Interstate 76 in Pennsylvania
Interstate 76 in Pennsylvania is actually two separate roads. The majority of the highway is known as a toll road in other states. The highway starts west of PA near Youngtown Ohio as part of the Ohio Turnpike. It then enters Pennsylvania at New Stanton and continues through the entire southern part of PA until it reaches the Philadelphia area near the Valley Forge exit. Beyond Valley Forge, the PA turnpike turns into Interstate 276. Interstate 76 itself continues through the city of Philadelphia and is known as the Schuylkill Expressway. It then continues south through center city and across the Walt Whitman bridge where the route ends on the New Jersey border.O’Connor Law Offices Along I-76
The law offices of O’Connor Law have a strong presence along the I-76 corridor. The firm has offices in Pittsburgh in the west along with branch offices in cities such as Lancaster and Reading, which have exits off of I-76. The firm also has an office in Bala Cynwyd which is along the Schuylkill Expressway.
Interstate 76 has its fair share of automobile, truck, motorcycle and tractor-trailer accidents. This is especially true during the peak rush hour times in Pittsburgh and Philadelphia, where locals avoid the road if they can due to the high amounts of traffic.Accidents on the Schuylkill Expressway
The Schuylkill Expressway earned a grim nickname in the year 2000, being commonly called the "Sure-kill Expressway." On September 24, 2000 one of the worst accident in the history of the highway occurred when a tractor-trailer plowed into a line of cars stopped because of an earlier accident, which resulted in three dead and nine injured.
The accident occurred shortly after midnight on the westbound side of the highway, two miles east of the Conshohocken interchange. After hitting these cars, the truck continued down the highway only to catch on fire and cause several other cars to catch fire as well. Twelve vehicles, including two trucks and ten passenger vehicles were involved. The highway was closed for hours until 5:45 AM when the eastbound lanes reopened and 8:02 AM when the westbound lanes reopened.Bomb Scare on the Schuylkill Expressway
Usually congestion on the Schuylkill is from the volume of traffic it carries, except on October 11, 2004. A suspicious metal box with the letters "ELF" was seen by a Norfolk-Southern Railroad employee suspended from a PECO Energy high-tension line tower near the Belmont Avenue/Green Lane interchange.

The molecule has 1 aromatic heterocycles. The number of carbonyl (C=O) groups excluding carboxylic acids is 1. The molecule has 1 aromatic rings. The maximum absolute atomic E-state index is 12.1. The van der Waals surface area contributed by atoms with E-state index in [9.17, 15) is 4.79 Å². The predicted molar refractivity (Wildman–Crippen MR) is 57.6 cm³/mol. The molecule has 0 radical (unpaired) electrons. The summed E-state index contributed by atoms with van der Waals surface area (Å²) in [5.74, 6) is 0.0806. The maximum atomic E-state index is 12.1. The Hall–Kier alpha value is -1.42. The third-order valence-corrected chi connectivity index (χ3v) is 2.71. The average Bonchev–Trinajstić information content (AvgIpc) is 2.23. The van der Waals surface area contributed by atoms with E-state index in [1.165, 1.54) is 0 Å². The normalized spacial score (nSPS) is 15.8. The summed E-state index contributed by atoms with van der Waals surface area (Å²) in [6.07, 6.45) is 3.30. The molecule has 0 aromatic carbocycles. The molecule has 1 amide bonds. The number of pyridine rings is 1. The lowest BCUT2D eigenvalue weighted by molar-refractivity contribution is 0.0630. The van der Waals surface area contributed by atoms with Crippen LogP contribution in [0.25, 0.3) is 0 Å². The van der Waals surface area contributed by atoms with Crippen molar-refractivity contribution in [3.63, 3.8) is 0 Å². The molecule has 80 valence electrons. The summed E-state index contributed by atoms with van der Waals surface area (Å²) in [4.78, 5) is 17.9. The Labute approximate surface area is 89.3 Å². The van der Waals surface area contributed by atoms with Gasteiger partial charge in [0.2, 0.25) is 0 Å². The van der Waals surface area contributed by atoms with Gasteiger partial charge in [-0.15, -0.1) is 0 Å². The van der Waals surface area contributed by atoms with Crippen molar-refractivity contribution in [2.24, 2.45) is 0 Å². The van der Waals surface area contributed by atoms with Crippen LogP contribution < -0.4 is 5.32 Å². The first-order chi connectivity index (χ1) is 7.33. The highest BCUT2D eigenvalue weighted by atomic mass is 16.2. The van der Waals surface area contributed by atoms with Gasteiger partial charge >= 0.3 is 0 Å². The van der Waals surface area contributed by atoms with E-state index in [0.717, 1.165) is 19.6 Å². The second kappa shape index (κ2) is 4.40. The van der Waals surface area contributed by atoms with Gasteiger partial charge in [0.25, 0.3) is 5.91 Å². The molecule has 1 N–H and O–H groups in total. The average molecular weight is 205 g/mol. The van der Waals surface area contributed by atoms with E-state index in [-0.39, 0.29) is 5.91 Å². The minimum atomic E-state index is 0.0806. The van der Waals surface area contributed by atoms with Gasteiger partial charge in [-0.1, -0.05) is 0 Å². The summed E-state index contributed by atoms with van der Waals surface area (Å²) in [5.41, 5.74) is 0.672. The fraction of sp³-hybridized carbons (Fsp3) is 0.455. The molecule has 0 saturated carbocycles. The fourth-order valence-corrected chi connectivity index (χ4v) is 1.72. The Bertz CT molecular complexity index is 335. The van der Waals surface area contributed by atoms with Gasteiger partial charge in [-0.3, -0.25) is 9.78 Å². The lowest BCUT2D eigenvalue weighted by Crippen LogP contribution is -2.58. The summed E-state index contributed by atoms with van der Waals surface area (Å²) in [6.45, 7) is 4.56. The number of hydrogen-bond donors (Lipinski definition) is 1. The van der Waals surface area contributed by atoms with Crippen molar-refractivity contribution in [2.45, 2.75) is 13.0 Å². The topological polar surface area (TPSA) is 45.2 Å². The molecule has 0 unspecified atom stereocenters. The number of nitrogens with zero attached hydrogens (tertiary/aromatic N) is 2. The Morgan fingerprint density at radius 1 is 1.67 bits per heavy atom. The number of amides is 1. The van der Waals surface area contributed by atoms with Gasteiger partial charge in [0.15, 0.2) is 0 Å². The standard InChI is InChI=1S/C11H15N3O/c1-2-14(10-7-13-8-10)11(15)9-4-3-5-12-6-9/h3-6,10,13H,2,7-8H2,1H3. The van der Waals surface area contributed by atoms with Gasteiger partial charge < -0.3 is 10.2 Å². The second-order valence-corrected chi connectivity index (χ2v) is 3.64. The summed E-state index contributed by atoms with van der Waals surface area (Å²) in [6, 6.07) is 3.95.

Authorities were alerted around 6:30 PM and closed both eastbound and westbound until around 9:30 PM. Members of the state and Montgomery County bomb squads were brought in to take care of the package by first blasting it with a water cannon to open it. This tactic failed, so the bomb squads deposited it in a steel explosion containment vessel to detonate it at an undisclosed location. The FBI stated that they were investigating if there was a connection to the Earth Liberation Front, which uses the acronym "ELF." They have had interest in bringing transmission towers down and are suspected to be connected to a devastating fire in January 2003 in Erie which damaged property including a car dealership.Deadly Bus Crash Near Harrisburg on I-76 Turnpike
In March 2013, a tour bus carrying 23 university lacrosse players crashed along the Pennsylvania Turnpike in central Pennsylvania, leading to two fatalities. The Pennsylvania State Police said that the accident happened on the eastbound side of the Pennsylvania Turnpike (Interstate 76) at mile marker 227, located in between Carlisle and Mechanicsburg. It was a tragedy that is still felt by the community.Interstate 76 (Pennsylvania) Accident Statistics for 2012
The length of Interstate 76 in Pennsylvania runs 311 mile. It starts as the Pennsylvania Turnpike at the Ohio border in Lawrence County in North Beaver Township to the west, to the Valley Forge interchange in Montgomery County to the east. From there, it becomes a free road known as the Schuylkill Expressway that runs 25 miles through the city of Philadelphia before ending at the Walt Whitman Bridge that connects to New Jersey.
PennDOT records all of the accidents on each highway in PA. Below is the breakdown of accidents on I-76 for the year 2012.Passenger Vehicle (Automobile, Small Truck, SUV, Van)
In 2012, Passenger vehicles were involved in 999total crashes on Interstate 76. The statistics include the following: 28 angle crashes; 6 head on; 265 hit fixed object; 1 hit pedestrian; 18 non-collision; 6 other/unknown; 602 rear end; 2 sideswipe (opposite direction); 71 sideswipe (same direction).Motorcycle
In 2012, 17 motorcycles were involved in crashes on Interstate 76. The statistics include the following: 1 angle crash; 3 hit fixed object; 3 non-collision; 3other/unknown; 5 rear end; 2 sideswipe (same direction).Legally Intoxicated Driver
In 2012, there were 23 cases of legally intoxicated drivers arrested on Interstate 76. The statistics include the following: 0 angle crashes; 2 head on; 16 hit fixed object; 0 non-collision; 3 rear end; 2 sideswipe (opposite direction); 0 sideswipe (same direction).Heavy Truck
In 2012, there were 71 crashed involving heavy trucks on Interstate 76. The statistics include the following; 2 angle crashes; 0 head on; 11 hit fixed object; 0 hit pedestrian; 3 non-collision; 0 other/unknown; 32 rear end; 0 rear to ear; 0 sideswipe (opposite direction) 23 sideswipe (same direction).Distracted Driving
In 2012, there were 43 cases of distracted drivers getting into crashes on Interstate 76. The statistics include; 0 angle crashes; 5 hit fixed objects; 0 non-collision; 37 rear end; 1 sideswipe (same direction).